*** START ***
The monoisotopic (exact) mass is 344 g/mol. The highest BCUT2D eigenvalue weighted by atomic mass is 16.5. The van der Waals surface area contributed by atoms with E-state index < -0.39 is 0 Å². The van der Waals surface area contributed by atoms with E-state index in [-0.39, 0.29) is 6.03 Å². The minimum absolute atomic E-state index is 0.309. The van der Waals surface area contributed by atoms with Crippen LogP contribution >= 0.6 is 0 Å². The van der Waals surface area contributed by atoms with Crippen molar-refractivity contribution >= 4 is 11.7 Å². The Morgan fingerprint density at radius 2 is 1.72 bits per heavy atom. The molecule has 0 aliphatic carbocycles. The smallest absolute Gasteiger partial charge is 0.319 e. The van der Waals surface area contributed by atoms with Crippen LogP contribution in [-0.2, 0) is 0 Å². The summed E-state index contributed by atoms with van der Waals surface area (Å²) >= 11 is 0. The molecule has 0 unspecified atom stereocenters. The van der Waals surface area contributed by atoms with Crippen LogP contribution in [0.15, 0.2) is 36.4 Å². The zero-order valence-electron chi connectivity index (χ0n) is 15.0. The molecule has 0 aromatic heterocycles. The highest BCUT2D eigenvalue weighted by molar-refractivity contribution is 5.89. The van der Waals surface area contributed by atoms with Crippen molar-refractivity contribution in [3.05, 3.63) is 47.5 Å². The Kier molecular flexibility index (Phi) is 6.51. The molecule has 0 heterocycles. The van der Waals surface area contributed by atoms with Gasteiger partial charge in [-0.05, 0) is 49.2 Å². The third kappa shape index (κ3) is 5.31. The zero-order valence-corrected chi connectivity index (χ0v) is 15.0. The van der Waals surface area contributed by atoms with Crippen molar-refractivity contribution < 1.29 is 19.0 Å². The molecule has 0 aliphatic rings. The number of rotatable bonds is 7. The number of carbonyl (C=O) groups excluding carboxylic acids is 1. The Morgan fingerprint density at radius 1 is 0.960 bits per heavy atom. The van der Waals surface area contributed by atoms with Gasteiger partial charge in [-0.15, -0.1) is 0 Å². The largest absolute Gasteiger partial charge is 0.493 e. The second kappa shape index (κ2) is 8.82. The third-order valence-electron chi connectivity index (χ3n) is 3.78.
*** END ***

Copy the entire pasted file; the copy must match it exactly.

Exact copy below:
The monoisotopic (exact) mass is 344 g/mol. The highest BCUT2D eigenvalue weighted by atomic mass is 16.5. The van der Waals surface area contributed by atoms with E-state index < -0.39 is 0 Å². The van der Waals surface area contributed by atoms with E-state index in [-0.39, 0.29) is 6.03 Å². The minimum absolute atomic E-state index is 0.309. The van der Waals surface area contributed by atoms with Crippen LogP contribution >= 0.6 is 0 Å². The van der Waals surface area contributed by atoms with Crippen molar-refractivity contribution >= 4 is 11.7 Å². The Morgan fingerprint density at radius 2 is 1.72 bits per heavy atom. The molecule has 0 aliphatic carbocycles. The smallest absolute Gasteiger partial charge is 0.319 e. The van der Waals surface area contributed by atoms with Crippen LogP contribution in [-0.2, 0) is 0 Å². The summed E-state index contributed by atoms with van der Waals surface area (Å²) >= 11 is 0. The molecule has 0 unspecified atom stereocenters. The van der Waals surface area contributed by atoms with Crippen LogP contribution in [0.15, 0.2) is 36.4 Å². The zero-order valence-electron chi connectivity index (χ0n) is 15.0. The molecule has 0 aromatic heterocycles. The highest BCUT2D eigenvalue weighted by molar-refractivity contribution is 5.89. The van der Waals surface area contributed by atoms with Crippen molar-refractivity contribution in [3.05, 3.63) is 47.5 Å². The Kier molecular flexibility index (Phi) is 6.51. The molecule has 0 heterocycles. The van der Waals surface area contributed by atoms with Gasteiger partial charge in [-0.05, 0) is 49.2 Å². The third kappa shape index (κ3) is 5.31. The zero-order valence-corrected chi connectivity index (χ0v) is 15.0. The van der Waals surface area contributed by atoms with Crippen molar-refractivity contribution < 1.29 is 19.0 Å². The molecule has 0 aliphatic rings. The number of rotatable bonds is 7. The number of carbonyl (C=O) groups excluding carboxylic acids is 1. The Morgan fingerprint density at radius 1 is 0.960 bits per heavy atom. The van der Waals surface area contributed by atoms with Gasteiger partial charge in [-0.15, -0.1) is 0 Å². The largest absolute Gasteiger partial charge is 0.493 e. The second kappa shape index (κ2) is 8.82. The third-order valence-electron chi connectivity index (χ3n) is 3.78.